As further shown in FIG. 5, the top surface 117 of the angled partition 116 is at an angle θ1 with respect to the wall of the cup 102, and thus is at an angle θ2 with respect to the top surface 124 of the cup 102 which defines the opening 105 in the cup 102. The angles θ1 and θ2 in this example are within any suitable ranges of degrees sufficient to enable the liquid in the fluid housing chamber 118 to flow along the top surface 117 of the angled partition 116 and out of the opening 105 in the cup 102 and ultimately out of the openings 108 in the mouthpiece 106 without having to tip the cup 102 upside-down, and more particularly, without having to tip the cup 102 much if any amount of degrees beyond the horizontal as shown in FIG. 10. For instance, the angle θ1 and θ2 each be at or about 45 degrees, or within any other suitable range of angles (e.g., θ1 can be within at or about 30 degrees to 60 degrees with θ2 being at a corresponding angle of at or about 90 degrees minus θ1). As can be appreciated, as the height of the cup 102 increases with respect to the diameter if the cup, a smaller angle for θ1 may be sufficient to achieve the desired flow.

It also be should be noted that the wall of the cup 102 need not be normal (e.g., at or about 90 degrees) with respect to the top surface 124 of the cup 102, but can be slanted or have curves or recesses for ease of handling or design. For instance, the cup 102 can have one or more flattened areas 126, and the cap 104 can likewise have one or more flattened areas 128, to insure that when the cap 104 is placed on the cup 102, the mouthpiece 106 is positioned with respect to the angled partition 116 as shown in the figures so as to maximize the effectiveness of the angled partition 116 with regard to fluid flow as discussed above. For example, as shown in FIG. 1, the openings 108 are aligned such that a line passing through the center opening 108 in a direction parallel to the longitudinal axis of the cup passes through a central portion of the partition 116 when the cap 104 is coupled to the cup 102.

Alternatively, the cup 102 can be cylindrical or substantially cylindrical, and the cap 104 can likewise be round or substantially round, in which even the cap 104 can have an alignment notch therein and the cup 102 can have an alignment groove therein, or vice-versa, to insure that when the cap 104 is placed on the cup 102, the mouthpiece 106 is positioned with respect to the angled partition 116 as shown in the figures so as to maximize the effectiveness of the angled partition 116 with regard to fluid flow as discussed above. For example, as shown in FIG. 11, the one or more handles 114-1 (e.g., tabs) can be made present at the top of the cup 102 (instead of on the cap 114 as in FIG. 1) and thus one or more corresponding notches 115 can be in the cap 104 to insure that when the cap 104 is placed on the cup 102, the mouthpiece 106 is positioned appropriately with respect to the angled partition 116 as discussed above. Alternatively, an area by the top surface 124 of the cup 102 can include threads, which can engage with threads inside the portion of the cap 104 that mates with the cup 102, such that when the cap 104 is screwed completely or substantially completely onto the cup 102, the mouthpiece is positioned appropriately with respect to the angled partition 116 as discussed above.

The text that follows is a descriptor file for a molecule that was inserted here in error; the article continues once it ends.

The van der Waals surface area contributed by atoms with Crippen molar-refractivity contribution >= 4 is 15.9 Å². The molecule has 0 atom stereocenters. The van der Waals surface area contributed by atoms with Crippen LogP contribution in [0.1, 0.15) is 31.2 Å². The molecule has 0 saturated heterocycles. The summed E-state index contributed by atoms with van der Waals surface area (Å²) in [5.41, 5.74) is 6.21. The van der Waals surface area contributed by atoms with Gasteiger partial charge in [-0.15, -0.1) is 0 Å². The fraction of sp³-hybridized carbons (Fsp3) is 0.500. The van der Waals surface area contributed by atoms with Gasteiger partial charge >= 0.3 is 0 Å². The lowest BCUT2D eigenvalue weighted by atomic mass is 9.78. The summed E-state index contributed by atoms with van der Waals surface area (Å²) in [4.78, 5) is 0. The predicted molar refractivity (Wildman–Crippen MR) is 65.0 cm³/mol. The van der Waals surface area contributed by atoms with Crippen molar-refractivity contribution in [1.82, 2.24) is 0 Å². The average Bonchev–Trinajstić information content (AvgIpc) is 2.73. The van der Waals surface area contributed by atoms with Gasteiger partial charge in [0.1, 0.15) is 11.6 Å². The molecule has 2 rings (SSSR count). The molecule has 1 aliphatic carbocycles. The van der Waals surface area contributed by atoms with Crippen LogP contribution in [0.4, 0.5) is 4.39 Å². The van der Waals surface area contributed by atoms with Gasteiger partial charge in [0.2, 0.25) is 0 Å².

Accordingly, as can be appreciated from the above, when a baby, for example, tips the sippy cup 100 to drink from the sippy cup 100, the surface 117 of the partition 116 will facilitate flow of the liquid to the mouthpiece 116. Due to the presence of partition 116, the sippy cup 110 can be emptied, or at least substantially emptied, when the sippy cup 100 is tilted so that the surface 117 of the partition 116 is at an angle θ3 which can be substantially zero degrees with respect to the horizontal H or any suitable degree with respect to the horizontal H which is sufficient to enable the liquid in the fluid housing chamber 118 to flow along the top surface 117 of the angled partition 116 and out of the opening 105 in the cup 102 and ultimately out of the openings 108 in the mouthpiece 106 without having to tip the cup 102 upside-down, and more particularly, without having to tip the cup 102 much if any amount of degrees beyond the horizontal. Therefore, the baby need not tip the sippy cup 100 substantially vertical to empty the sippy cup 100. Hence, the sippy cup 100 provides improved comfort for the baby since the baby need not tip his or head as far back as with a typical sippy cup to empty the sippy cup, and also help to teach the baby good drinking habits which can be applied to an adult type cup.

As can further be appreciated from the above, the sippy cup 100 can include additional features or enhancement that can improve its use. For instance, as shown in FIGS. 12 and 13, the cap 104 can include larger handles 130 that that baby can use to better handle the sippy cup 100.

While this invention has been particularly shown and described with reference to preferred embodiments thereof, the preferred embodiments described above are merely illustrative and are not intended to limit the scope of the invention. It will be understood by those skilled in the art that various changes in form and details may be made therein without departing from the spirit and scope of the invention as defined by the appended claims.